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Genet Mol Res ; 9(1): 188-207, 2010 Feb 02.
Artigo em Inglês | MEDLINE | ID: mdl-20198575


Macro- and microarrays are well-established technologies to determine gene functions through repeated measurements of transcript abundance. We constructed a chicken skeletal muscle-associated array based on a muscle-specific EST database, which was used to generate a tissue expression dataset of ~4500 chicken genes across 5 adult tissues (skeletal muscle, heart, liver, brain, and skin). Only a small number of ESTs were sufficiently well characterized by BLAST searches to determine their probable cellular functions. Evidence of a particular tissue-characteristic expression can be considered an indication that the transcript is likely to be functionally significant. The skeletal muscle macroarray platform was first used to search for evidence of tissue-specific expression, focusing on the biological function of genes/transcripts, since gene expression profiles generated across tissues were found to be reliable and consistent. Hierarchical clustering analysis revealed consistent clustering among genes assigned to 'developmental growth', such as the ontology genes and germ layers. Accuracy of the expression data was supported by comparing information from known transcripts and tissue from which the transcript was derived with macroarray data. Hybridization assays resulted in consistent tissue expression profile, which will be useful to dissect tissue-regulatory networks and to predict functions of novel genes identified after extensive sequencing of the genomes of model organisms. Screening our skeletal-muscle platform using 5 chicken adult tissues allowed us identifying 43 'tissue-specific' transcripts, and 112 co-expressed uncharacterized transcripts with 62 putative motifs. This platform also represents an important tool for functional investigation of novel genes; to determine expression pattern according to developmental stages; to evaluate differences in muscular growth potential between chicken lines, and to identify tissue-specific genes.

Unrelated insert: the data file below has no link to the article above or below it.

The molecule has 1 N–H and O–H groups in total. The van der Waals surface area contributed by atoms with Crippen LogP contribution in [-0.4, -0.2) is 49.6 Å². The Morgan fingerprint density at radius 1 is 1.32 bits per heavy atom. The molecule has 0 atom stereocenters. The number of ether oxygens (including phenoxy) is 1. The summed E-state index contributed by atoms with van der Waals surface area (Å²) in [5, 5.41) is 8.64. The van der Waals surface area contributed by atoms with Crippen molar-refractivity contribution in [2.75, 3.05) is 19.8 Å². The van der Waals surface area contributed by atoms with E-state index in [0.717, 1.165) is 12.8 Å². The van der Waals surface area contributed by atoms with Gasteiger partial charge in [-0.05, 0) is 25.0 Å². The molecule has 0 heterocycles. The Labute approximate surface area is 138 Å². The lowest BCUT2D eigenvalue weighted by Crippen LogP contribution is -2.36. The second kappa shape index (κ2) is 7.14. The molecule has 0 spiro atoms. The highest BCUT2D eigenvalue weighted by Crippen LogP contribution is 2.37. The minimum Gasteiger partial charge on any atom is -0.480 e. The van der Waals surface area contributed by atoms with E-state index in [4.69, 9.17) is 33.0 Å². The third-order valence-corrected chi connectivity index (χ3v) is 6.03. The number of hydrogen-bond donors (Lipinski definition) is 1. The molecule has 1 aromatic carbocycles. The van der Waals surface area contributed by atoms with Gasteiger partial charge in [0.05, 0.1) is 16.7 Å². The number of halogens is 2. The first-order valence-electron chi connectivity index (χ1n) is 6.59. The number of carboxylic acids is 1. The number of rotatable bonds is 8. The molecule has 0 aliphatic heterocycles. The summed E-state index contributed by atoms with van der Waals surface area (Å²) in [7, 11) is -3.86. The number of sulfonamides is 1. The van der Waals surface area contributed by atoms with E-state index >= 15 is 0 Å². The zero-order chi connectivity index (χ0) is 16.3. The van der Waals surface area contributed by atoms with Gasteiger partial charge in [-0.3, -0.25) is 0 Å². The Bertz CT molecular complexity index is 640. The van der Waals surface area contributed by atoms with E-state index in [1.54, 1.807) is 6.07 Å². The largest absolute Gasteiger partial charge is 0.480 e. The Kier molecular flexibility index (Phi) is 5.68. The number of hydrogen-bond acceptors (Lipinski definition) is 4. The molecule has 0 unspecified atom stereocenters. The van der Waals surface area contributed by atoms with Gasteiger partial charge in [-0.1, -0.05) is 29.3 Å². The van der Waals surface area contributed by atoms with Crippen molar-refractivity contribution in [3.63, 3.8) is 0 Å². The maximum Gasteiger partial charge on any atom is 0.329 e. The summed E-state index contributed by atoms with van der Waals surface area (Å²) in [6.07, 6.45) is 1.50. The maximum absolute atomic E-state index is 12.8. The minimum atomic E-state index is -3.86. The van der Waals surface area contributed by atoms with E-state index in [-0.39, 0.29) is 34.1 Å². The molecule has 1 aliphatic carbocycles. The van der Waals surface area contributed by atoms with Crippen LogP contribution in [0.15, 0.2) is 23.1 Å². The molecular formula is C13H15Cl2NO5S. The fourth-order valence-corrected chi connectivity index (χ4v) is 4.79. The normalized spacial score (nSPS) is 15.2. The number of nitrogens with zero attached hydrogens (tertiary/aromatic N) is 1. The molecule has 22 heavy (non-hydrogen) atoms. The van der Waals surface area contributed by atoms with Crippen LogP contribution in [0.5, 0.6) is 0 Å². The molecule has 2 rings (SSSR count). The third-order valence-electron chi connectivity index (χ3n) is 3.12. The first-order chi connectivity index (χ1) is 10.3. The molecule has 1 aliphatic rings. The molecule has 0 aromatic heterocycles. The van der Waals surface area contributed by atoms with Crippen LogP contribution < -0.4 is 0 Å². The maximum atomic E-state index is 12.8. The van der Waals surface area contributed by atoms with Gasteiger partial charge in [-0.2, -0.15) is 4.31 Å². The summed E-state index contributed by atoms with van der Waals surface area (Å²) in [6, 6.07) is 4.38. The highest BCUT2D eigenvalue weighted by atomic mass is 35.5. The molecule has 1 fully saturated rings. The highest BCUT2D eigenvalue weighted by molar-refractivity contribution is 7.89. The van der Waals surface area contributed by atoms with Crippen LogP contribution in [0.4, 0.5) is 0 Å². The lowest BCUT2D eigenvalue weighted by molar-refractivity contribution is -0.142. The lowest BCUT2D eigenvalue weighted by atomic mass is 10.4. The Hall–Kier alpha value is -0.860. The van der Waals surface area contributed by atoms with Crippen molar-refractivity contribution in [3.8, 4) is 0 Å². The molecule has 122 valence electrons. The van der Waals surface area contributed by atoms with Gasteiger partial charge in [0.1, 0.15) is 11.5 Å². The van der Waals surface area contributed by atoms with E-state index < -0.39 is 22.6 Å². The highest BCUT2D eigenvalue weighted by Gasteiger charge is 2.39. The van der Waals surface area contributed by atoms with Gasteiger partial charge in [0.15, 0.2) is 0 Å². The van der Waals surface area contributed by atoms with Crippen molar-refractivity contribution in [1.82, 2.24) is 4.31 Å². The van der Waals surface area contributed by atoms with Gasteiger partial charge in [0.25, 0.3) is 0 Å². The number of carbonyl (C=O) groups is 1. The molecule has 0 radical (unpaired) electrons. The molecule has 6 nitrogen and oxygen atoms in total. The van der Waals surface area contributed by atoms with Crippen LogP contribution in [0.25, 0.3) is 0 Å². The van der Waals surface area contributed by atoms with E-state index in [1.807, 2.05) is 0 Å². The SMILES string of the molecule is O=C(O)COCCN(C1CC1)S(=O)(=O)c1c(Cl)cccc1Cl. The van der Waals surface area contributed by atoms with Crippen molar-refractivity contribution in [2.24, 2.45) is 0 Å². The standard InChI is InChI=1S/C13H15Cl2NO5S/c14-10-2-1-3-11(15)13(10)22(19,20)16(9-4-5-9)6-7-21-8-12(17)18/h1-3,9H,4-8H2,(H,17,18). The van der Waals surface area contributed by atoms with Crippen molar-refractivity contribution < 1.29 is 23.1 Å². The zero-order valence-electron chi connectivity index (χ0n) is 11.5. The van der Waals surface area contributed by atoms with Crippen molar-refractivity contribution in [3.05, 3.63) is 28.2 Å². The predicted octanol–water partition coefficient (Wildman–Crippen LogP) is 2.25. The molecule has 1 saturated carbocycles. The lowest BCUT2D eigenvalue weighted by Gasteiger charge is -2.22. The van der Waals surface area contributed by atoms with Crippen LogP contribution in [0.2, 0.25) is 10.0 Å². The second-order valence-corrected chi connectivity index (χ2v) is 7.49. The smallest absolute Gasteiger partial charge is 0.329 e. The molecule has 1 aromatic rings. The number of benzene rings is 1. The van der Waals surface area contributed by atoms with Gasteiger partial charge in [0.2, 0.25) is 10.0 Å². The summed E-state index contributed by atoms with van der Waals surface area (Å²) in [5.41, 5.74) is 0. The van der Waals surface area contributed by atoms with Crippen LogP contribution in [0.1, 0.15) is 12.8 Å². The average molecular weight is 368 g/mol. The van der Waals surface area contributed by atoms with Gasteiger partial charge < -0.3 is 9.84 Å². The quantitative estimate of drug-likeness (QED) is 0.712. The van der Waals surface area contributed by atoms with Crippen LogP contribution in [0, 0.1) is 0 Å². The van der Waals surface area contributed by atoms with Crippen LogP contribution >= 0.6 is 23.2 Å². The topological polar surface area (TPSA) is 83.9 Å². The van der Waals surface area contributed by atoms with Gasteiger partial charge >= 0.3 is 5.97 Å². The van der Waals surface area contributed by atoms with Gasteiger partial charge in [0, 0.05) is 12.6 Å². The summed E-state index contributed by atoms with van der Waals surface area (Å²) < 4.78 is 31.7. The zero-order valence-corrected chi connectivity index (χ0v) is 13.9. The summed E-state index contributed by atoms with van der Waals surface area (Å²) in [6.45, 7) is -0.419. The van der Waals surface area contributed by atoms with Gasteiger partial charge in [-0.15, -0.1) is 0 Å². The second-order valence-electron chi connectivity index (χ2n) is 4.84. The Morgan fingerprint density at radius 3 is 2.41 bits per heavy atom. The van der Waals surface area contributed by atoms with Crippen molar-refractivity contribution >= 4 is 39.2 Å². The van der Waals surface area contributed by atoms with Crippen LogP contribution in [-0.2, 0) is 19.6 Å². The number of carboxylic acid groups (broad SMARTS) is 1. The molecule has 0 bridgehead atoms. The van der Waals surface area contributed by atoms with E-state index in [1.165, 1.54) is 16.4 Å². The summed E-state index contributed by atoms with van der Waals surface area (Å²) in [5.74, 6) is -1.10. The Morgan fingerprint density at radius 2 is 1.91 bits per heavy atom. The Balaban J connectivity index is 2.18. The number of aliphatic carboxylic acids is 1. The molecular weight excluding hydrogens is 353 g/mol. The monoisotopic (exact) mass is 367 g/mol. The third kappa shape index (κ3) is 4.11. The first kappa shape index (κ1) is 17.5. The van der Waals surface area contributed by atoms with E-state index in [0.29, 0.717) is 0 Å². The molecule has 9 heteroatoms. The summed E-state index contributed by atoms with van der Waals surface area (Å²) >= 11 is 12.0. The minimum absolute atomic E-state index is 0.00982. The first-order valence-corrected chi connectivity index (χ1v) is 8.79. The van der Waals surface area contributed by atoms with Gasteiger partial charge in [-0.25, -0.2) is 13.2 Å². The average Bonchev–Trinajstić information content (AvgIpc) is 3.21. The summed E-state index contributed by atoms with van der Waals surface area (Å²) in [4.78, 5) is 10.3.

Galinhas/genética , Regulação da Expressão Gênica , Músculo Esquelético/metabolismo , Análise de Sequência com Séries de Oligonucleotídeos/métodos , Animais , Análise por Conglomerados , Bases de Dados Genéticas , Perfilação da Expressão Gênica , Especificidade de Órgãos/genética , RNA Mensageiro/genética , RNA Mensageiro/metabolismo
Anim. Reprod. ; 7(3): 205-205, July/September 2010.
Artigo em Inglês | VETINDEX | ID: vti-5918


Our laboratory is interested in post-translational modifications of histone proteins, with studies ranging from identification of novel modifications to functional characterization of these marks. Ultimately, we seek to provide a greater understanding of how histone modifications work together to form a ‘histone code. This code is thought to regulate the recruitment of effector proteins that regulate the diverse functions associated with DNA, including gene transcription and DNA repair. Our recent studies show that RNA polymerase II recruits a variety of chromatinmodifying enzymes that contribute to the disruption, reassembly and maintenance of chromatin structure during the transcription elongation process. One enzyme we have focused on is Set2, which associates with the transcribing polymerase and methylates nucleosomal H3 on lysine 36. H3K36 methylation results in the recruitment of a histone deacetylase complex which functions to prevent inappropriate transcription initiation from occurring within the transcribed regions of genes. I will discuss our recent progress toward understanding how Set2 contributes to the organization and function of chromatin. In addition, I will highlight our progress on a proteomics project that is providing new insights into how “readers” of the histone code bind their cognate modifications using high-density histone peptide arrays.(AU)

Animais , Bovinos , Polimorfismo Genético/genética , RNA Nuclear Pequeno/análise , Expressão Gênica/genética